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Changes to the Maximum Levels for Ergot Alkaloids, Ergot Sclerotia, and Tropane Alkaloids

Changes to the Maximum Levels for Ergot Alkaloids, Ergot Sclerotia, and Tropane Alkaloids

At their conference at the beginning of the year, the Standing Committee passed draft regulations for changing the maximum levels for ergot alkaloids, ergot sclerotia, and tropane alkaloids. The amendments will be adopted in the EU Contaminant Regulation (EC) No. 1881/2006.

Ergot sclerotia refers to the fungal structure of the genus Claviceps, which occurs on the ears of cereal or grass instead of the kernels and seeds, and is visible as discolored sclerotia. They contain various classes of alkaloids. The most important alkaloids are ergometrine, ergosine, ergocryptine, ergocornine, as well as their epimers. In the year 2012, the European Food Safety Authority (EFSA) determined a toxicological group value for the acute reference dose (ARfD) of 1 µg/kg bodyweight and a tolerable daily intake (TDI) of 0.6 µg/kg) bodyweight. Scientific findings now indicate, however, that certain population groups could be exposed to levels are that approach the group values determined. For this reason, it was considered necessary to reduce the previous maximum levels. In detail that means that the maximum levels for ergot sclerotia in unprocessed cereals (excluding corn and rice) will be reduced to 0.2 g/kg as of January 1st, 2022. In rye, the maximum level will remain 0.5 g/kg until June 30th, 2024, then it will be lowered to 0.2 g/kg as well. For other product groups such as milled cereal products, cereal grain seeds that are intended for consumers, wheat gluten, and processed cereal-based foods, maximum levels for ergot alkaloids will be introduced generally and then further reduced by July 1st, 2024.

Since rye is a type of cereal that is at higher risk of contamination from ergot sclerotia, it is more difficult to achieve consistently low levels of ergot alkaloids. In order to give the economic sector time to react to the new maximum levels, the levels that are currently in effect will not be reduced until July 1st, 2024. With stricter adherence to good agricultural practices, and the use of improved sorting and cleaning processes, however, it should be possible to adhere to the specifications in the future.

There are transitional regulations for food products that do not adhere to the new maximum levels. They may remain on the market or be used as long as they have been brought onto the market legally before January 1st, 2022.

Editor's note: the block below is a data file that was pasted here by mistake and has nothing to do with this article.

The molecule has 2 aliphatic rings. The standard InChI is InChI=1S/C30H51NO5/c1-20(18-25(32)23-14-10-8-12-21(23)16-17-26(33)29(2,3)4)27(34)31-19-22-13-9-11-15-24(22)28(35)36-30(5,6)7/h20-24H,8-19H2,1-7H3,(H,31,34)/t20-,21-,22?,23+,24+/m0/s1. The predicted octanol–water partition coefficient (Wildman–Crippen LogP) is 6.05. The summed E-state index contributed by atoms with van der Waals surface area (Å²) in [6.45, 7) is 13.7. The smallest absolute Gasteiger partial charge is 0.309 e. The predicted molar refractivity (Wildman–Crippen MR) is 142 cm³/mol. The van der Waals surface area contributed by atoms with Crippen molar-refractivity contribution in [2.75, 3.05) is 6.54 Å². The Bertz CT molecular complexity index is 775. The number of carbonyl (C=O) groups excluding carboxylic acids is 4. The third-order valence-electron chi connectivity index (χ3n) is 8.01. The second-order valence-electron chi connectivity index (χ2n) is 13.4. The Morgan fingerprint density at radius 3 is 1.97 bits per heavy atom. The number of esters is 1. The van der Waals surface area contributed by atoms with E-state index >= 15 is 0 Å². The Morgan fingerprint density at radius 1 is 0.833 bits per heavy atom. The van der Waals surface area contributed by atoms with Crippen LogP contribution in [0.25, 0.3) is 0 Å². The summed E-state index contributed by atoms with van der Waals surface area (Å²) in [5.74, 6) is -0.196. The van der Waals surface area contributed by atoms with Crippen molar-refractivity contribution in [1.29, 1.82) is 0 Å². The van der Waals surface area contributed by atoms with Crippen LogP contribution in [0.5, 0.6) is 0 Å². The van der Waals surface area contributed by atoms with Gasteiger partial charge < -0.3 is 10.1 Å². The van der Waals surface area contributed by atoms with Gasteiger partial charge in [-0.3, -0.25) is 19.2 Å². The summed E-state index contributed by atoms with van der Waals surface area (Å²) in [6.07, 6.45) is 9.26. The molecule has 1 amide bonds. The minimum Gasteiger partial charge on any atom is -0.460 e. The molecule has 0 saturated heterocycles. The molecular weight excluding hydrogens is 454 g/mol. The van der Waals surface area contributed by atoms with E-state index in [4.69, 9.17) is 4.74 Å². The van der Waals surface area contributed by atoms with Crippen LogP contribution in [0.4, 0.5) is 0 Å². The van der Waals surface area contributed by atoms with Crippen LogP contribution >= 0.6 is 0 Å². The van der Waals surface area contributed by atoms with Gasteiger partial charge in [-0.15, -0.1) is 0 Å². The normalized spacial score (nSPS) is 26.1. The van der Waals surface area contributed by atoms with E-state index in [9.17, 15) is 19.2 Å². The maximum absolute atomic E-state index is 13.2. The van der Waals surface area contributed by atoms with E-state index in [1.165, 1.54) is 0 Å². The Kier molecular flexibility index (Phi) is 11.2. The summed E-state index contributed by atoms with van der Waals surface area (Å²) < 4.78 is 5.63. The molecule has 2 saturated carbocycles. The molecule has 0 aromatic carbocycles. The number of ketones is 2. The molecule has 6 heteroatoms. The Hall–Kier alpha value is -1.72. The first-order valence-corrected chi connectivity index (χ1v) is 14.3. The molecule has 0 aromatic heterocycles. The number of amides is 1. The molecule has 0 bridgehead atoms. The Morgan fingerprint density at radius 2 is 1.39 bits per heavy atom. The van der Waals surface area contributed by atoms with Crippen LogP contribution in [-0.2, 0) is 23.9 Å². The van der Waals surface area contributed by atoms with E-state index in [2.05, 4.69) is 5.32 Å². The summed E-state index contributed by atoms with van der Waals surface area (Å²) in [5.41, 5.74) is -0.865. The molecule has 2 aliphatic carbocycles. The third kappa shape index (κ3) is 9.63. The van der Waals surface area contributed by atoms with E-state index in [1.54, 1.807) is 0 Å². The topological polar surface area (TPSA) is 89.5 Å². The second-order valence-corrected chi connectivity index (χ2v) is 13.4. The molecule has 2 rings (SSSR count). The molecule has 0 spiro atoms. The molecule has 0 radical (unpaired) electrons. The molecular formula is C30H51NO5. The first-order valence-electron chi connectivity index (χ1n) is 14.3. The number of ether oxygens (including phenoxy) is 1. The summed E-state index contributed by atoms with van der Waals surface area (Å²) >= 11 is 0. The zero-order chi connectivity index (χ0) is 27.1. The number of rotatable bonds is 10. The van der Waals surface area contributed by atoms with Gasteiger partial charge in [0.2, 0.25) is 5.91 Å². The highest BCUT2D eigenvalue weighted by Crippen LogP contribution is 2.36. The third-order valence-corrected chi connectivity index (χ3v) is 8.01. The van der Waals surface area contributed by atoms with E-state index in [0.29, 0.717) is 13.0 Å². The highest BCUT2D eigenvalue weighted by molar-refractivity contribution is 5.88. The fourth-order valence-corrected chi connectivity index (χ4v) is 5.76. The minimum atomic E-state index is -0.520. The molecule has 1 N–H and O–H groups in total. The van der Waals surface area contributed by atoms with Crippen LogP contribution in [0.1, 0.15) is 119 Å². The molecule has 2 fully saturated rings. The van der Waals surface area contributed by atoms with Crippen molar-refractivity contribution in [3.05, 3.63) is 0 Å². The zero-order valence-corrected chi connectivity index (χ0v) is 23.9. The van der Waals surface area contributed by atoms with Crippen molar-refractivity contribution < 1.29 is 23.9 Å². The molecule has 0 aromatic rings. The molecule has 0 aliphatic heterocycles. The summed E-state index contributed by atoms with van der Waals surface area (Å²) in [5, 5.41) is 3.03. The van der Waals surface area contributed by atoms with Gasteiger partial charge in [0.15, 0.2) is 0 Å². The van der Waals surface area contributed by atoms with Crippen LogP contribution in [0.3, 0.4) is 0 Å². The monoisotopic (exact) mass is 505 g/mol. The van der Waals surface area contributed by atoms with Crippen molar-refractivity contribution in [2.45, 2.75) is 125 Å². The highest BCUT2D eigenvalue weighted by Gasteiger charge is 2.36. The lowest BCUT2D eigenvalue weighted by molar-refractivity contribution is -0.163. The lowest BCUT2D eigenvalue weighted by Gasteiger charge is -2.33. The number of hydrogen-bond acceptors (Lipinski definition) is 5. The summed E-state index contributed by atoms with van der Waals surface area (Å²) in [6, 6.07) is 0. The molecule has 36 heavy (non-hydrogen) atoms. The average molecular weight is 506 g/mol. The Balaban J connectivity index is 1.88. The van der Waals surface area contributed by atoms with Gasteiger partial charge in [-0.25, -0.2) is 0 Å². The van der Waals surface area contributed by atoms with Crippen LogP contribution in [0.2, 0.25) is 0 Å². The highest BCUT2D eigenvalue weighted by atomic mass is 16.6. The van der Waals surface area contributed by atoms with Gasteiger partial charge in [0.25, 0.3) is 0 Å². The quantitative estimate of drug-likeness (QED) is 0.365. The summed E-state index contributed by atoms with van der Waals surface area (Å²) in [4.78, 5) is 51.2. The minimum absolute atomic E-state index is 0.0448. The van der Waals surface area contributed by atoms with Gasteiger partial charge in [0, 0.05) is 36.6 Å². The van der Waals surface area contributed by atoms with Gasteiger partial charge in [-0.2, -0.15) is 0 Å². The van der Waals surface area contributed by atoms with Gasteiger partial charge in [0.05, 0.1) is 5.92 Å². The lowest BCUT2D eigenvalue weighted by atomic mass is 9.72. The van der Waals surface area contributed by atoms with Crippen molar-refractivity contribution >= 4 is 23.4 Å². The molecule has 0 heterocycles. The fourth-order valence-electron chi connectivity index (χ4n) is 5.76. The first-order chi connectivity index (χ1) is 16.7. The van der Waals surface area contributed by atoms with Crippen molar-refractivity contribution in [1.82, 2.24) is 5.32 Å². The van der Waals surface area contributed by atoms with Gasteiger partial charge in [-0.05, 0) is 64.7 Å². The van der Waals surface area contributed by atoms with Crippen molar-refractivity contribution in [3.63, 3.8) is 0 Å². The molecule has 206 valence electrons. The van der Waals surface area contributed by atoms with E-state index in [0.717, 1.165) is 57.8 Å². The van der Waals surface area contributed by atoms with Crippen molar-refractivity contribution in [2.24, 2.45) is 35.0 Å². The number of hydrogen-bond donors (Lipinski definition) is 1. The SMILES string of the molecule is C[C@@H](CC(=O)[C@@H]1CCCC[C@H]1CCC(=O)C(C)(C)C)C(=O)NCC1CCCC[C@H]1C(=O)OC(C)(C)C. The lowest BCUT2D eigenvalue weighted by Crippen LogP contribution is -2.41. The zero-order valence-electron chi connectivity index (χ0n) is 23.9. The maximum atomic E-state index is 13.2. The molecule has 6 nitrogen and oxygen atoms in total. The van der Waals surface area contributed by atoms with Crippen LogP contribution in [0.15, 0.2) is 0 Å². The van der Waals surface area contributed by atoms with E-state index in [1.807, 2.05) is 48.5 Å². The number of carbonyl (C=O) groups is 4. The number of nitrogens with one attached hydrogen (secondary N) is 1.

New maximum levels are being set for the tropane alkaloids atropine and scopolamine in corn (maize) and corn products. Previously maximum levels had been set for those tropane alkaloids in processed cereal-based foods and baby foods made from millet, sorghum, and buckwheat. If contamination is found, to a certain extent there is the possibility to remove the seeds containing tropane alkaloids in certain types of grains by sorting and cleaning them. However, for the types of grains listed above, this is not so simple. The new maximum levels are valid when the regulation enters into force. Processed cereal-based foods and baby foods that contain corn or corn products that have legally been brought onto the market before the regulation enters into force may continue to be used even if they exceed the new maximum levels.

Furthermore, the draft regulation also contains maximum levels for certain cereals and pseudo-cereals (millet, sorghum, buckwheat, and corn) and certain products based on them (milled products, cereal grain seeds that are intended for consumers, corn for filling) as well as herbal teas for the first time. For the herbal teas, products containing aniseed are differentiated from products without aniseed, which can be explained by the fact that aniseeds sometimes can be significantly contaminated with plant parts containing tropane alkaloids. Nevertheless, no specific maximum levels were set for herbal teas with fennel seeds, which can also be contaminated with plant parts containing tropane alkaloids. Nor are maximum levels planned for herbs or spices, which is why the legal assessment of these products may continue to be carried out solely based on a toxicological risk assessment. The new maximum levels are valid as of September 1st, 2022. Products that were legally placed on the market before this date but exceed the new maximum levels may continue to be sold and used.

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